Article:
As I watched the Haitian children scramble on the ground grabbing the sweets, I couldn’t help noticing the way the rest of the villagers looked at Henry, as if in awe of being near his presence. It was then that my attention was drawn to a number of thin, pale looking men with smoky filmed eyes and creamed-coffee colored skin, who stood among the other villagers, but who barely interacted with anyone. They too looked at Henry with the same reverence, even though they stood at the edges of the village, almost in a stupor, as though uncertain as to what they should be doing or why they were there.

But as Henry guided me with a nudge of his hand, stepping around the lingering children, we passed by some of these most peculiar men, whereupon they bowed their heads, and said in deep raspy whispers, “Bokor,” almost in obeisance.

I did not know what to make of the strange behavior, especially as the timbre of their voices seemed to slink behind us menacingly.

“Is ‘Bokor’ the name of some special status you’ve acquired among the locals?” I said teasingly to dissipate my qualms of the weird behavior the entire village had shown Henry.

“Something like that,” Henry said evasively, motioning for me to enter the small hut we had reached. “Now, rest up. I’ll come for you in the morning.” With that, he left me to myself to settle and prepare for whatever he had planned for the morrow, which I very much looked forward to.

The hut I found myself in housed a small writing desk whereupon sat a lit lamp, some bread and fruit on a plate, and a full tankard of a sweet-smelling liquid. Along one side of the hut lay a long cot, which when my eyes fell upon, called to me, reminding me of the long journey I had just ended to arrive at my current location.

After supping, and feeling the weariness of the day, I prepared to sleep wondering about the villagers’ strange behavior amid anticipatory thoughts of what Henry could have possibly discovered in this small village of Paradise concerning the state of the soul after death. I longed for the morning to arrive so that I could press Henry more for the evidence he had promised. But my fatigue was unfeigned, and before long I fell into an exhausted sleep.

However, shortly after midnight, I awoke, certain that someone had called me from my dreams. Yet, looking around the small confines of my hut, and finding myself alone, I concentrated on the silence, breathing deeply, as though certain my heavy breaths would be the means of recapturing sleep. But as my hands, resting on my chest, rose and fell in time with my breathing, my ears caught hold of a crackling sound in the distance, and I sat up, swinging my legs over the edge of the cot, allowing my curiosity to pull me from bed.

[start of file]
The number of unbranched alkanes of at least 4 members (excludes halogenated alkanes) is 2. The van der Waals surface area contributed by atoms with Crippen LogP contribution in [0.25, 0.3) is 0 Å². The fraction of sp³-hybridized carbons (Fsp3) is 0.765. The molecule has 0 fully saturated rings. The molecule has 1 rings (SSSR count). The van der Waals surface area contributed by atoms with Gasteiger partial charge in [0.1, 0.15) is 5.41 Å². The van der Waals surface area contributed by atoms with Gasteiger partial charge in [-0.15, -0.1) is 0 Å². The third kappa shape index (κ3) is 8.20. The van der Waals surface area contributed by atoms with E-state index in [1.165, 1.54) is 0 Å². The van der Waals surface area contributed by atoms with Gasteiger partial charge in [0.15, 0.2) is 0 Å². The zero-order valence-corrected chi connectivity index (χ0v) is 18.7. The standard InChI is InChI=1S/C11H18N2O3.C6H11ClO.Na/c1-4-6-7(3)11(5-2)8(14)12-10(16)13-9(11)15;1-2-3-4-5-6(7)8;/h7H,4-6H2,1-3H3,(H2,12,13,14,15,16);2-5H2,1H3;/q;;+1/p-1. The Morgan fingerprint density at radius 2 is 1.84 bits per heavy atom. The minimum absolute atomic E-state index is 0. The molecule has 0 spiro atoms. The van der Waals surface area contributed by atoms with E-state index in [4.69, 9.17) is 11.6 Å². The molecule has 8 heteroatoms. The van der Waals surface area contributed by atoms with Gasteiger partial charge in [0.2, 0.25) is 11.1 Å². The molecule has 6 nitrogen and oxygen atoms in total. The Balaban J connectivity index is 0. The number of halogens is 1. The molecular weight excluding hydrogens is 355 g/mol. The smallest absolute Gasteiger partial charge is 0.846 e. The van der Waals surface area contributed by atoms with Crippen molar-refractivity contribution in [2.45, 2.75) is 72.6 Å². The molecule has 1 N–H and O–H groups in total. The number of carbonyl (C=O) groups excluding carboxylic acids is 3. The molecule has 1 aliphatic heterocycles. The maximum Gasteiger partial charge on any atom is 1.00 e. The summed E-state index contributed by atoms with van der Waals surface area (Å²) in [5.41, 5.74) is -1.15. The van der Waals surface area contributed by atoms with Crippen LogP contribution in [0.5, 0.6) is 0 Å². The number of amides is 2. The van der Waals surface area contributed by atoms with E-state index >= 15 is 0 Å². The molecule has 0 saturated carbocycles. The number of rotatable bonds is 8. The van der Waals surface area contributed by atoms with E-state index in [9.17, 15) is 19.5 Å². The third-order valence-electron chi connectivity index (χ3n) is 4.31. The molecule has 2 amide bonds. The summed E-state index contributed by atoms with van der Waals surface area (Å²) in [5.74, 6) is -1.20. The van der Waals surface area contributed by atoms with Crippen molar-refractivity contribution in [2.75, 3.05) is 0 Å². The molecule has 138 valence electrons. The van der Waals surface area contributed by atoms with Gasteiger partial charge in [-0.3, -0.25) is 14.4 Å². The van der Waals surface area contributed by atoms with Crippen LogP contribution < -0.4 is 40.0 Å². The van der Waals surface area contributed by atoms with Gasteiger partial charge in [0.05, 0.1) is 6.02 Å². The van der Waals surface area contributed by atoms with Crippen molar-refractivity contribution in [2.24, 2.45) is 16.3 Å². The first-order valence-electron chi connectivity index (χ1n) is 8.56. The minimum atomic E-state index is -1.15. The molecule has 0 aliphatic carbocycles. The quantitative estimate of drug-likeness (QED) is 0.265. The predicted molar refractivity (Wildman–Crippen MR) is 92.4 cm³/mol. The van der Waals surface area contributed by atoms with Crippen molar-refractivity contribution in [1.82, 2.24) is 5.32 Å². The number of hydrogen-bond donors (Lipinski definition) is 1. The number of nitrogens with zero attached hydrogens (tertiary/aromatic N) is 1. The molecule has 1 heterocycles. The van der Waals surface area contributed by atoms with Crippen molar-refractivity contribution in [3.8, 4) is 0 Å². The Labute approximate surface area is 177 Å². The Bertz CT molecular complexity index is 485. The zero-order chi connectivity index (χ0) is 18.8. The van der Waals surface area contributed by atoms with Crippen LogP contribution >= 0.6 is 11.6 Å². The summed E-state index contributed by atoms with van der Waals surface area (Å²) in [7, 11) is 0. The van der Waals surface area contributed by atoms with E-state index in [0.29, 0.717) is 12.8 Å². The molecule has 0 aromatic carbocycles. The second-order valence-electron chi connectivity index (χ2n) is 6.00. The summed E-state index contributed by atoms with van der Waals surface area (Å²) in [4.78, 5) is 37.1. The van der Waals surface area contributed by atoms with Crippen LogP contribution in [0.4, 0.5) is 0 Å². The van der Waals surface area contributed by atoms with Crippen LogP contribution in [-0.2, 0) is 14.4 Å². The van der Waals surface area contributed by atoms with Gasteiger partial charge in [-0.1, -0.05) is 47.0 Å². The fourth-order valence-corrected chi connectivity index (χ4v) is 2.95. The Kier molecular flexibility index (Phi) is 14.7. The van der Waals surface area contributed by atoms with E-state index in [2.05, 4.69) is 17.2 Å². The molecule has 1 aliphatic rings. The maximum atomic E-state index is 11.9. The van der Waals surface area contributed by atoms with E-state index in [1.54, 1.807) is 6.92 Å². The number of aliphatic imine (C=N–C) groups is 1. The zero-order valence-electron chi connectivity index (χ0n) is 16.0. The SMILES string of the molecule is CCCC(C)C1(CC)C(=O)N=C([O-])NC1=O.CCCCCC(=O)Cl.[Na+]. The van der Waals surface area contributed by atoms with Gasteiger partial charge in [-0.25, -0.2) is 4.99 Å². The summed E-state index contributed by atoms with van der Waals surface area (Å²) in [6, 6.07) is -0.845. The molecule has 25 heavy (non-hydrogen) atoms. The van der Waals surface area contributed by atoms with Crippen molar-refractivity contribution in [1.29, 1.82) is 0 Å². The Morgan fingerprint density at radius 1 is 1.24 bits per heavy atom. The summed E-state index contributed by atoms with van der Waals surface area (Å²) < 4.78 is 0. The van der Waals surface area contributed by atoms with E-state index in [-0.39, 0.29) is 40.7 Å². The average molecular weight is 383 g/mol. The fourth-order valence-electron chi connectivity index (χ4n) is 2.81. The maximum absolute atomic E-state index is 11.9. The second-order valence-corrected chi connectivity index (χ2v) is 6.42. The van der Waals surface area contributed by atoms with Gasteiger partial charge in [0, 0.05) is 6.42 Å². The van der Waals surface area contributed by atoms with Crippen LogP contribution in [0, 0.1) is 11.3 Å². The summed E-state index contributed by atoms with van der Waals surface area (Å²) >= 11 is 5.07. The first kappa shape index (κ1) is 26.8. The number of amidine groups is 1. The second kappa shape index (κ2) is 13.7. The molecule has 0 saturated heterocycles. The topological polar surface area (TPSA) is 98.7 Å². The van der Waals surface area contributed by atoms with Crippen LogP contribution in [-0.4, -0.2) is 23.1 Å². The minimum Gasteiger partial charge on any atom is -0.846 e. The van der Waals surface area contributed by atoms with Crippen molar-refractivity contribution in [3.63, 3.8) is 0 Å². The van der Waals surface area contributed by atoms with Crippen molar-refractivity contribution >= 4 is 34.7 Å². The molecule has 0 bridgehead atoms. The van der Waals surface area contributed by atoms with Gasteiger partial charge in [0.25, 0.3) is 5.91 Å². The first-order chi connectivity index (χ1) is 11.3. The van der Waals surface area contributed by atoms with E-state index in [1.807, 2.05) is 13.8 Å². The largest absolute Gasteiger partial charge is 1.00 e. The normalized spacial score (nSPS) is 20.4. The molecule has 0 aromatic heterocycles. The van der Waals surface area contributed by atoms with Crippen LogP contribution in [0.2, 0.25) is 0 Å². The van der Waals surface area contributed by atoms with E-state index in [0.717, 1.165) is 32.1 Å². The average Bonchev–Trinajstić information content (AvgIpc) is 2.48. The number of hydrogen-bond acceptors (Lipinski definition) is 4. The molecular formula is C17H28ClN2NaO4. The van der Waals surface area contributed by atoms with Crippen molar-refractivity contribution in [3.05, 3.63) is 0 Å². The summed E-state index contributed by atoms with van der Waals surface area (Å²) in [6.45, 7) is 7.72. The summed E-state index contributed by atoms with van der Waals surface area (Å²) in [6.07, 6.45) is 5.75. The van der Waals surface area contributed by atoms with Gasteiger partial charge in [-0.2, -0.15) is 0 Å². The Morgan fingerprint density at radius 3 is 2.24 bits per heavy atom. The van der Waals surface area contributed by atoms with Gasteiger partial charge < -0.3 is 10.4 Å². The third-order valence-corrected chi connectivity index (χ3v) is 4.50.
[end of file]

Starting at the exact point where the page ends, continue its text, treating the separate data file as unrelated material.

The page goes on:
I made my way to the open door of my hut and out into the quiet and still village. Then, with only the light of the moon, I crept past a myriad of calm and silent huts, which I assumed housed some of the Haitian families I had seen earlier, until I reached the furthest edge of the village where I found a path.

Looking back over my shoulder at the dark sleeping village, as though making certain no one witness my stealthy passage, I moved forward, letting the mystery of the noise which had pulled me from sleep, and the mystery of the empty path, guide me along.

As I moved forward the crackling became louder, as though calling me to find its source. And after a time, I noticed a slight glow in the trees ahead of me. The glow became larger as I neared until it became clear that it was a blazing fire in the distance.

As though suddenly becoming aware of how chilled my body had become from leaving the safety of my cot and hut, I felt a desire to feel the warmth of the fire upon my skin. Creeping ever near, I found myself at the edge of a large circle of trees wherein the center undulated and heaved a large bonfire, crackling and snapping, emitting the sound which had awoken me. As the size of the dancing flames almost entranced me I became aware of movement near the fire. A fair number of the pale, dead-looking men I’d seen earlier, were spread around the fire, as though encasing the flames within a circle of stale flesh.

Upon further observance, I realized that the circle the pale, dead-looking men made was no accident, as their bodies lined up perfectly next to large mounds of rectangular piles of dirt which decorated the ground surrounding the fire.

As I stared at the inexplicable scene in front of me, a prickle of warning, that I should creep back to my hut and let the night be, came upon me. But the dream-like images before me held me in a trance, making me incapable of rational thought. So, staying hidden in a copse of trees, I waited, full of anticipation as to what might occur next.

Without warning, a large figure emerged from the opposite side of the circle from which I hid. The figure’s face looked to have some kind of dark red substance upon it, slashed in three lines in a downward motion from the forehead to the bottom of the opposite side of the face. The figure was also bare-chested and moved with a grace and ease which caused the pale, dead-looking men to bow their heads as it passed. The figure continued forward only stopping when it reached a small area of earth right before the center of the flames, which was raised a few inches from the ground around it. As the light of the illuminated flames brought the figure’s face into focus, I realized with a start that it was Henry. I stared, part in awe and part in fear, as I took in the enormity of Henry’s frame and chest which was marked with small ridges and lines, as though covered in scars.